Political parties vying for Constitutional changes

Staff Writer | Author . පරිවර්තනය කරන්න සිංහල හෝ தமிழ் 7/9/2020 8:17:00 AM
Political parties vying for Constitutional changes

Mainstream political parties contesting the upcoming General Elections have put forward their ideas either for a new Constitution or Constitutional amendments to be executed if and once they were elected to power.

The current Constitution of Sri Lanka which has been amended on numerous occasions was passed on August 31, 1978 by the first Executive President of the country, J.R. Jayewardene.

Since then, it has been amended 19 times; the latest being the amendment brought under President Maithripala Sirisena by the ‘Yahapalana’ Government on April 28, 2015.

The 18A was brought by President Mahinda Rajapaksa to abolish the two-term restriction on a candidate who can run for Presidency, thus allowing him to contest for a third occasion. This move decentralized power around the presidency.

However, under the 19A, executive powers revolved around the presidency were pruned with more powers given to the Prime Minister and independent commissions such as the election commission and the police commission were established.

Other amendments made from the 19A were reimplementation of the two-term rule for President and that no dual-citizenship holder can run for elections.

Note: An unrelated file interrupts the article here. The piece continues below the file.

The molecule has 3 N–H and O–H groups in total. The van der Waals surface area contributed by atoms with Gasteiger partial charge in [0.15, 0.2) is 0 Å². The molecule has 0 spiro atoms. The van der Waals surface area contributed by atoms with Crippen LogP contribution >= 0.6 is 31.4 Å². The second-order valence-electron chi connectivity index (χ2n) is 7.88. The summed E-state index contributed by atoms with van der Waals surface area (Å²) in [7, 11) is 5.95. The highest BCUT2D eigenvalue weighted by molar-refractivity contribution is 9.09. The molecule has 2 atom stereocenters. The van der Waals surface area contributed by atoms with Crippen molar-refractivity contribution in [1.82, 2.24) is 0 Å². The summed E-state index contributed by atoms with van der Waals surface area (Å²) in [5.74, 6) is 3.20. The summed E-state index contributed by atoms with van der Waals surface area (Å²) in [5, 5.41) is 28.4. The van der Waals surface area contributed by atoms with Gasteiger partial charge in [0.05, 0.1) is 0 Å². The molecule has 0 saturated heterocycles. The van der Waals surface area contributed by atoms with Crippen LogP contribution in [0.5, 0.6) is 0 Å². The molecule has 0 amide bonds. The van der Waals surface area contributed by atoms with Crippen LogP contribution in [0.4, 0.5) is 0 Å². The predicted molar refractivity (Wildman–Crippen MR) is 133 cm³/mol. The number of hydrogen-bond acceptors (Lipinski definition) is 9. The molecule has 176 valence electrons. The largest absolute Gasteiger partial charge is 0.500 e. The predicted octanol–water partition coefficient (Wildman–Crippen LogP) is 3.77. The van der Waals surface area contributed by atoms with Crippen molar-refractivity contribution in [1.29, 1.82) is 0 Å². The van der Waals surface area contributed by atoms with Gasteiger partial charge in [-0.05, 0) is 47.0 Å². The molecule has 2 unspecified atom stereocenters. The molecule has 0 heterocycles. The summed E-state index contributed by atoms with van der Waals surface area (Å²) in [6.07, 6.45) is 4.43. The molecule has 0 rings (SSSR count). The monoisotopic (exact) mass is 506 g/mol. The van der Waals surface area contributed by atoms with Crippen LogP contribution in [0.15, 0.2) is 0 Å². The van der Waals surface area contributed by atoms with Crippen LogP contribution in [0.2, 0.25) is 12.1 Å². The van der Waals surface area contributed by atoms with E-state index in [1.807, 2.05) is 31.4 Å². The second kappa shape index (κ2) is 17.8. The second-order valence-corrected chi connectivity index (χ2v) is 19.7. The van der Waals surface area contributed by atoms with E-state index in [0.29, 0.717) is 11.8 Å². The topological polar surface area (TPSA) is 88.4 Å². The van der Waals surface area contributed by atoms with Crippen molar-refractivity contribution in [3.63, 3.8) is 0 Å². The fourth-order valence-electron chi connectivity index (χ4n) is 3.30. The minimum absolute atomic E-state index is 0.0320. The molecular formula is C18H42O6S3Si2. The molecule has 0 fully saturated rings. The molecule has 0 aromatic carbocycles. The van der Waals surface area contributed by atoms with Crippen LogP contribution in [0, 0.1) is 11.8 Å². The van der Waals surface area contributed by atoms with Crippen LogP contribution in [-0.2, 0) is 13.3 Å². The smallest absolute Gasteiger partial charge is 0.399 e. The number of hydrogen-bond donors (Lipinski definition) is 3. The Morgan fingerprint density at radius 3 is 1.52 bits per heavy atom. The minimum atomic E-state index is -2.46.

The new government under President Gotabaya Rajapaksa has pledged to amend the Constitution once they formed a stronger government following August elections.

Government representative and Sri Lanka Podujana Peramuna (SLPP) Strategist Basil Rajapaksa on Wednesday said they would not only repeal the 19A but would go for a new Constitution.

“The existing Constitution has been amended so many times it's like a stitched up piece of cloth. We need a new and a strong Constitution and to achieve that, we need two thirds majority in parliament,” he said.

Meanwhile, the United National Party (UNP) candidate Vajira Abeywardane said the 19A, which they brought in, should not be abolished saying it has strengthened democratic institutions.

The UNP was instrumental in drafting a new Constitution but it became an unsuccessful attempt following the government’s expiration.

When he was running for the President’s Office, former minister Sajith Premadasa, the leader of the newly formed Samagi Jana Balawegaya (SJB), also said the country needed a new constitution but added it should be approved by the people at a referendum.

President Gotabaya Rajapaksa in his manifesto said a Parliamentary Select Committee will be appointed to engage with the people, political leaders, and civil society groups and prepare a new constitution for Sri Lanka.